Count occurrences of a char in a text file


We'll learn how to use Linux commands to get the number of occurrences of a specific character in an input file.

We're assuming that you know some common Linux commands, including grep, awk, and tr.

We'll also suppose that our input file tpoint.txt contains some dummy data −

$ cat tpoint.txt
"I Love Tpoint!!!"
"Tpoint is great!!!"

For the rest of the tutorial, we’ll be using tpoint.txt for demonstration purposes.

Using the grep Command

The grep command looks for a specific string in an input file.

We’ll now look at the command to get the number of characters in a file −

$ grep -o 'e' tpoint.txt | wc -l

We're searching for the occurrence of the letter 'e' in the file tpoint.txt. The −o option displays the matched part in a different line.

We now use the "|" symbol to connect the output of the grep program to the input of the wc program. The −l option in the `wc` command tells us how many lines there are in the given file.

Case-Insensitive Searching

The grep command allows for the use of the -i option to conduct a case-insensitive search.

$ grep -o -i 'l' tpoint.txt | wc -l

Using Multiple Input Files

You can use the grep command to check for multiple inputs at once. For example, if you want to know how long each line in a text file is, you could run the following command −

$ cat > dummy.txt
This is dummy text.
$ grep -o -i 'e' tpoint.txt dummy.txt | wc -l

We've added a new file called dummy.txt and performed a character count on both the file, which has been renamed from tpoint.text, and dummy.txt.

We used the grep command to count the number of characters in each file. The result included the total number of characters from both files.

Using the tr Command

The tr is a tool for performing character−based transformations.

We can combine two options, −c and −d, to get the number of characters −

$ tr -c -d 'l' < tpoint.txt | wc -c

Let us first understand the options used in the above command.

  • c − This option will take the compliment of the set

  • d − It will delete all the characters mentioned in the set

A string is defined as a sequence of characters. In our example, the string is just one letter, l.

When we combine the −c and −d options together, it will delete everything but the character specified by the −d option.

The resulting string will be piped into the wc command using a pipe symbol (|). The −c option in the wc command will return the total number of characters.

Case−insensitive Searching

You can perform searches using either upper or lower cases by adding both upper and lower cases to the set.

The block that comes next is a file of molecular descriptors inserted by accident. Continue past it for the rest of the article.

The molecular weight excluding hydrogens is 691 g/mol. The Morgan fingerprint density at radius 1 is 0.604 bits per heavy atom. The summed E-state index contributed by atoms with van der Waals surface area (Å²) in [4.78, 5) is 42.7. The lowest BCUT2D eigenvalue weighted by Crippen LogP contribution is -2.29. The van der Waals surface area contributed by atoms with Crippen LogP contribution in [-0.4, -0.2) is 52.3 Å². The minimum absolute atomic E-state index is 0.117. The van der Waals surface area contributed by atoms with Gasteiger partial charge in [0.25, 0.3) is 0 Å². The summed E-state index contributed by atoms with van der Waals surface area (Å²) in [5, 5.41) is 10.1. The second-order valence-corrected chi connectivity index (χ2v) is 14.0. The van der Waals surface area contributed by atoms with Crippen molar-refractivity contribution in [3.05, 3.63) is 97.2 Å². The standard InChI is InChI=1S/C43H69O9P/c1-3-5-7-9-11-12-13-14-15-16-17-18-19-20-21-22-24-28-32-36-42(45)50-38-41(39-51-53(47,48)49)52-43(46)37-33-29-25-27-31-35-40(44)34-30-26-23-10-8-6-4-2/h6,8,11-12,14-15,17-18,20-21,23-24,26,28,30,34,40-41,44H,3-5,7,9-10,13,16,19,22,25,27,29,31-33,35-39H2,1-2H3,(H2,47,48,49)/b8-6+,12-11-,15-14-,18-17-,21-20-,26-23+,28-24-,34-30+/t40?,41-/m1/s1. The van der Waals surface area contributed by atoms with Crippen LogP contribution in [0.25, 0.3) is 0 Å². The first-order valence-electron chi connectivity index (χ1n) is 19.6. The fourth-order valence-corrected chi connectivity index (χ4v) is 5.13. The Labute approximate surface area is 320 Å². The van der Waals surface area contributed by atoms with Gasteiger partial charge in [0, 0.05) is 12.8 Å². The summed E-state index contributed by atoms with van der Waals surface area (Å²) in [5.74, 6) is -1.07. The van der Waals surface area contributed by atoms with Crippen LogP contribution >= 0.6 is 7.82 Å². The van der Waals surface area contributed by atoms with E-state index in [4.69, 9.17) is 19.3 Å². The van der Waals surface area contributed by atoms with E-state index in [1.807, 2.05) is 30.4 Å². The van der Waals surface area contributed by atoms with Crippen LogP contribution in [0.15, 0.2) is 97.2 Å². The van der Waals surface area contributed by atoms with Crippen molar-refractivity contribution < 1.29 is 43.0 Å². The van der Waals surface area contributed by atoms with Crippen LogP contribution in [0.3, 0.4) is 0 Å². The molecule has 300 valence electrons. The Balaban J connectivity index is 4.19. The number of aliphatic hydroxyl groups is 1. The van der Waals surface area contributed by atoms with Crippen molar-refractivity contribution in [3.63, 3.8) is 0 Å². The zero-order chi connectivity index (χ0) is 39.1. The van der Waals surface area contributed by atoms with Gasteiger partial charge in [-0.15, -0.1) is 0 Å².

$ tr -cd 'lL' < tpoint.txt | wc -c

Using the awk Command

Awk is a programming tool for processing text files. It reads lines from an input file, performs some actions on each line, then writes the modified lines back into another file.

Unlike the two approaches we've discussed so far, this one is a bit trickier to understand.

Let’s take a look at the command and see how it works.

$ awk -F 'e' '{s+=(NF-1)} END {print s}' tpoint.txt

The default character used by the awk command line tool is a space. But here we have replaced the default field separators with an e using the -F command line argument. We want to split our data into two columns for every instance of “e”.

To get the number of characters per line, we need to add up the length of each line and then divide by the total number of lines. We can use the following code to achieve this− We add up the counts for each individual word and then finally, we get the overall character occurrence count for the whole document.

Performance Comparison

All three approaches we've discussed so far operate by performing the same basic task. However, the difference between them lies in their implementation of processing the data.

For small strings or small−sized files, the execution times for these commands are almost the same. However, the real differences between them are when their file sizes are too large.

Let's run all three of these command lines on a 1.1 GB file and see which one takes less time.

$ ls -lah large.txt
-rw-r--r--. 1 root root 1.1G Jun 12 10:53 large.txt

$ time grep -o 'e' large.txt | wc -l

real 0m40.733s
user 0m39.649s
sys 0m0.714s

$ time tr -c -d 'e' < large.txt | wc -c

real 0m2.542s
user 0m1.892s
sys 0m0.433s

$ time awk -Fe '{s+=(NF-1)} END {print s}' large.txt

real 0m11.080s
user 0m9.589s
sys 0m0.933s

The tr commands are the fastest of the three for counting characters in large files.


We've learned about different ways to find the number of characters in a text document. We've talked about some special cases like case−insensitve searches and searching from multiple input files.

We've found that the tr command runs faster than either the awk or the grep command.

Updated on: 23-Dec-2022


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